The Cold War between the United States intensified the concept of neo-colonialism even further, due to the fact that colonies, when granted independence were expected to forge an allegiance with either the Communists or the Capitalists. 9 The Americans saw themselves as the ‘patrons of decolonisation’, however they to exploited the former colonies economically, through deals that gave them cheap access to raw materials and through the increasing infiltration and dominance of American ‘big businesses’.
One of the principal causal factors in the Americans demands for the European nations to decolonise was the fact that they realised this would undermine European power even further. Betts regards the United States as ‘the very citadel of neo-colonialism’. 11 In India formal independence came on the fifteenth of August 1947, and this after a lengthy series of discussions, marked the beginning of the end of European Empires. 12 This was the first of the major retreats and thus the imperial powers had little experience of how to handle the situation.
Although neo-colonialism was to a certain degree evident in India I have chosen it as an example to discuss, due to the fact that fundamentally India has developed into a truly independent nation, with its ‘growth and consolidation making it a stable entity after 1947’ especially when compared to the other example I shall discuss, Africa. 13 This is due to many factors, one of the most obvious reasons being the fact that during the time of colonial rule ‘the British ruled with the help of local notables’. 4 This meant that when negotiations took place for the partition Indian leaders were in a position to negotiate on their terms. This trend was further accelerated by the generous role that the Indians had had in the allied war effort against the Nazis.
The discussions that took place had excellent representatives on both sides, however errors can be seen in Mountbatten’s instruction that a ‘quick decision’ was necessary and also in the British representatives nai?? ve assumption that the new Indian state would be reliant on British assistance. 5 India’s success in achieving a split that was favourable to their terms undoubtedly has to be attributed to the successful negotiation by Gandhi. After his assassination the first Prime Minister of India was Nehru, who paved the way forward for the new state, with his belief that ‘authority rested not solely on domestic procedures of constitutional democracy but also on establishing its sovereignty in the international arena’.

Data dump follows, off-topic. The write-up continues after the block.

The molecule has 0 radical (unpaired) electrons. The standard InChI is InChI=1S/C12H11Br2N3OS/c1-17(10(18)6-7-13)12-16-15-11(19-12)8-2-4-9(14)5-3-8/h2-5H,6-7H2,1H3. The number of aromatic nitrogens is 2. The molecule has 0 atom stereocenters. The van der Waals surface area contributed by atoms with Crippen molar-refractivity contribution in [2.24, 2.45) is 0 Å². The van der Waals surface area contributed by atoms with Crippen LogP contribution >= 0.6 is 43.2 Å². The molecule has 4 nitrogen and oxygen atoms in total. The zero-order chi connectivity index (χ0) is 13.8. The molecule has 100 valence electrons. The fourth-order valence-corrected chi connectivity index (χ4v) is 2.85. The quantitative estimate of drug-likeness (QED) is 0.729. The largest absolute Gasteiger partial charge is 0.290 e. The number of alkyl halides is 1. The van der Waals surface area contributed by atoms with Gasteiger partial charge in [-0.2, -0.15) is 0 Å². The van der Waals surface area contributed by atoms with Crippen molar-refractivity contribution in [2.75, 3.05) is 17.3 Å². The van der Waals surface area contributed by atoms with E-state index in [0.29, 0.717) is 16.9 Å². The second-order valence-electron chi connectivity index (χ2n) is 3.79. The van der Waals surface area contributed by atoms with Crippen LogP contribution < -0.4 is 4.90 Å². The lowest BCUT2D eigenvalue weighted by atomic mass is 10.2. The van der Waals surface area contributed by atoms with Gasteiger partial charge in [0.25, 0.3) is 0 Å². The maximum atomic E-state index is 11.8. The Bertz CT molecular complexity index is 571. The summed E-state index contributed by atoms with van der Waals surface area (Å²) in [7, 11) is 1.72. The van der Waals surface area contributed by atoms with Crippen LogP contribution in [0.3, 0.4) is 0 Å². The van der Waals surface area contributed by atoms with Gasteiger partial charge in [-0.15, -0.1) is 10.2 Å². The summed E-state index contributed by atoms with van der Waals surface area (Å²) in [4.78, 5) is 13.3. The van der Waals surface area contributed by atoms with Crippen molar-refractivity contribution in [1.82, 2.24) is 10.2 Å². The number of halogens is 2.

Furthermore Nehru experienced much success in bringing about a social and economic revolution that was not based on assistance from abroad. 7 India’s founding fathers were ‘ visionaries with a competitive streak’. 18 Despite few incidences when there were disputes and interferences, largely ‘India’s foreign, security and economic policies followed a consistent pattern’ throughout the twentieth century. 19 The legacy left by Nehru and Gandhi ensured India was able to develop as an independent and successful economy free from the constraints of neo-colonialism. Hobsbawm even goes as far as to suggest the possibility that India may justify the label of ‘the world’s greatest democracy’. 20 The other example I have chosen to discuss in detail is the decolonisation of Africa.
This is a much more complex process with what are now fifty-six different countries to be considered, each having a different postcolonial experience. 21 For example the Portuguese colonisers were forced out by armed force, in South Africa the culturally diverse population caused problems that are still evident today, and the strength of nationalism in other areas caused the decolonisation process to be speeded up. Whereas India was relatively successful and prospered through its new independence, generally in Africa ‘ the regimes installed at independence became rapidly subject to upsets and uproars’. 2